Philippine cement manufacturers said they would formalise their position before the Tariff Commission to restore the five per cent duty on imported cement as the threat of imports flooding in an open market is very real.
The Manila Bulletin reported that the Tariff Commission will conduct public hearing next week, July 28, regarding the review of the zero rates of duty on cement and clinker
The Cement Manufacturers Association of the Philippines (CeMAP) said they will formally present their position before the Commission against further extension of Executive Order 862 granting duty-free importation of cement and clinker.
Then President Gloria Arroyo issued EO 862 last February 24, 2010 extending the zero duty on imported cement for another six months to encourage imports to come in and prevent local cement producers from further raising prices of cement. The EO will expire next month, August.
Although the duty-free privilege has not encouraged cement imports to come in, it was effective in preventing further increases in prices of local cement. Imported cement is slapped with a 5 percent tariff. Prevailing retail cement prices range from P213 to P216 per 40kg bag.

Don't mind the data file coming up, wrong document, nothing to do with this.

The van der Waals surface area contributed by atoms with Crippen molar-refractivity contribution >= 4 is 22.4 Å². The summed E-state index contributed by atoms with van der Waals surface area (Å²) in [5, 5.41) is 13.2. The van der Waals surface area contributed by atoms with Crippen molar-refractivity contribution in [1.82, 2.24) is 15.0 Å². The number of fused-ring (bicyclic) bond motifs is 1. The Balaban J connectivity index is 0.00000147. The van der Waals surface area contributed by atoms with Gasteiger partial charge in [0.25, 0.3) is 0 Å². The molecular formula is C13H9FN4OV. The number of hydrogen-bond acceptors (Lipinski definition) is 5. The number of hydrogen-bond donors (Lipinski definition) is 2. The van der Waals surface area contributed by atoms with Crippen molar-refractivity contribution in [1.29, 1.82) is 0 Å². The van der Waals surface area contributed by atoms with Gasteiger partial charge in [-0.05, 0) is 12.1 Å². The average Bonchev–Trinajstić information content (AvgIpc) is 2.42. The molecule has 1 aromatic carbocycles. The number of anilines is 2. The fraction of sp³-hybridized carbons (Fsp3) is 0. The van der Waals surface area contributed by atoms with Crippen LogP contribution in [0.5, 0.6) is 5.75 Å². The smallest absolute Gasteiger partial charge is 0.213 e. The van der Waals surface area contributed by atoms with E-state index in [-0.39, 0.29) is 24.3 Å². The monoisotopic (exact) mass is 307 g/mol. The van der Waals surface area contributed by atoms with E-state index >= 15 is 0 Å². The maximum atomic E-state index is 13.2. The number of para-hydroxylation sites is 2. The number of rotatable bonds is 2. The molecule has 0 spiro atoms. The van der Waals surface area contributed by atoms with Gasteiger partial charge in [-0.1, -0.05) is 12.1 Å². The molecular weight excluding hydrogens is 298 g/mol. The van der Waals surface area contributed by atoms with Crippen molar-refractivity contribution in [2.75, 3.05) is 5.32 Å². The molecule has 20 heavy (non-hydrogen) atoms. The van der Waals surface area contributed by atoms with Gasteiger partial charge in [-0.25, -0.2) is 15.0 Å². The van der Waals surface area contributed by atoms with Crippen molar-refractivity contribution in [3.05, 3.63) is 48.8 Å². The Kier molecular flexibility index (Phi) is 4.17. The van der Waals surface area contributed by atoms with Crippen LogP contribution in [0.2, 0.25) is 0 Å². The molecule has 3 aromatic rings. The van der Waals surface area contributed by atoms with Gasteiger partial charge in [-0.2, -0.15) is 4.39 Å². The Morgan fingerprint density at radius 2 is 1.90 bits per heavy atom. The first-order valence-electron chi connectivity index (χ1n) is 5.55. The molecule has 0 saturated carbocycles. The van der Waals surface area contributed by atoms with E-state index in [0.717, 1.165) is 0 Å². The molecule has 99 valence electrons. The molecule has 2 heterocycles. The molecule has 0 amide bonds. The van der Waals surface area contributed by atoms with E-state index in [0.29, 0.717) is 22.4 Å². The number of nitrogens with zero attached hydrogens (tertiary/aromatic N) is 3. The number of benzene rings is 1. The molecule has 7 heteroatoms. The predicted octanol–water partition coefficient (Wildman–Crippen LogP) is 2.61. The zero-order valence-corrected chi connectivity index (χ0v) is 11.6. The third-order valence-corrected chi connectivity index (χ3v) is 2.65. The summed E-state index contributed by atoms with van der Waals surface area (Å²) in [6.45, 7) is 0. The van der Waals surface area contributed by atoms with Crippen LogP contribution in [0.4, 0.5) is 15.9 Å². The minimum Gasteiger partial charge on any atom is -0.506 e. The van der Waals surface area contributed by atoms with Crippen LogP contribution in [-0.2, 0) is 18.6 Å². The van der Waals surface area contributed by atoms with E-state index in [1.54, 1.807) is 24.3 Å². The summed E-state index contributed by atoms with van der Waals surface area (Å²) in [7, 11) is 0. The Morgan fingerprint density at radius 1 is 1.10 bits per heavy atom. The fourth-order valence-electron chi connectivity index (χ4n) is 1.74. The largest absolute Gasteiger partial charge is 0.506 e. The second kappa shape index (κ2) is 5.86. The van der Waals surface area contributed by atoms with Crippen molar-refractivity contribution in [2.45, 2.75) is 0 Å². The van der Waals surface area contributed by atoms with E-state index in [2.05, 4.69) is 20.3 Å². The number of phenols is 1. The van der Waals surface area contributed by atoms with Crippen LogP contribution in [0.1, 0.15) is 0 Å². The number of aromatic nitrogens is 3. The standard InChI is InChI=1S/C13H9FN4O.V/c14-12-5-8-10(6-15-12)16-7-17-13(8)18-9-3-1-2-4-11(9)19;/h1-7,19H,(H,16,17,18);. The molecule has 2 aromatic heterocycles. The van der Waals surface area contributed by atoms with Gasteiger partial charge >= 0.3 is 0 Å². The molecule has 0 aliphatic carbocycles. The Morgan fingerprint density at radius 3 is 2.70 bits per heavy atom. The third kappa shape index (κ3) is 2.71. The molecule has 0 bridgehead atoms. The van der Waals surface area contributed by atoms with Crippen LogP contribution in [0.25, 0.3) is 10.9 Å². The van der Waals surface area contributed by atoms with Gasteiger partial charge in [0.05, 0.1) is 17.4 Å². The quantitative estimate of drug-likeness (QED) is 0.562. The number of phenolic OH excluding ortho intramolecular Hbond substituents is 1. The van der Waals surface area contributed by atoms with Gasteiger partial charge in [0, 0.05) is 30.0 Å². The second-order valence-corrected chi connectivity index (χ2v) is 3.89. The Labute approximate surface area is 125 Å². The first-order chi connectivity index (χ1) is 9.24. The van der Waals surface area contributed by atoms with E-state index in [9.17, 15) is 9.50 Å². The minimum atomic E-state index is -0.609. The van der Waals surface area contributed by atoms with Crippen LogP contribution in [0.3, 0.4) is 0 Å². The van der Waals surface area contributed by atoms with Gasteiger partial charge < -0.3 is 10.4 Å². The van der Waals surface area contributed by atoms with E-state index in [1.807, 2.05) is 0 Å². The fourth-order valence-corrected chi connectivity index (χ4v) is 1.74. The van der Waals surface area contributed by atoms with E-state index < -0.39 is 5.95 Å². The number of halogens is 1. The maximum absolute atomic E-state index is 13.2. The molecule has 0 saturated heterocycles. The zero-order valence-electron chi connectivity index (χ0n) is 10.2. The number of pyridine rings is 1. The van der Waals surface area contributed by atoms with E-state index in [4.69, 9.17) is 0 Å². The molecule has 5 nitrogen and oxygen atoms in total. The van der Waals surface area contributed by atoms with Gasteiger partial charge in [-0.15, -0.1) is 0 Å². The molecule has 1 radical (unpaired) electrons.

“We would like to retain 5 percent tariff on cement for the basic reason that we are still under threat of dumping from countries with excess cement capacity,” a CeMAP official said.
“The threat is there and the 5 percent tariff shield would keep imports bay,” he said.
Other ASEAN countries still maintain high tariff walls against cement importss. Thailand imposes 8 percent tariff and Vietnam at 30 per cent.
The local cement players have also to bear the high cost of power, which accounts for 40 percent of their production. On the other hand, CeMAP said, the cost of power in other countries like Malaysia, Thailand and Indonesia is just half of the Philippines.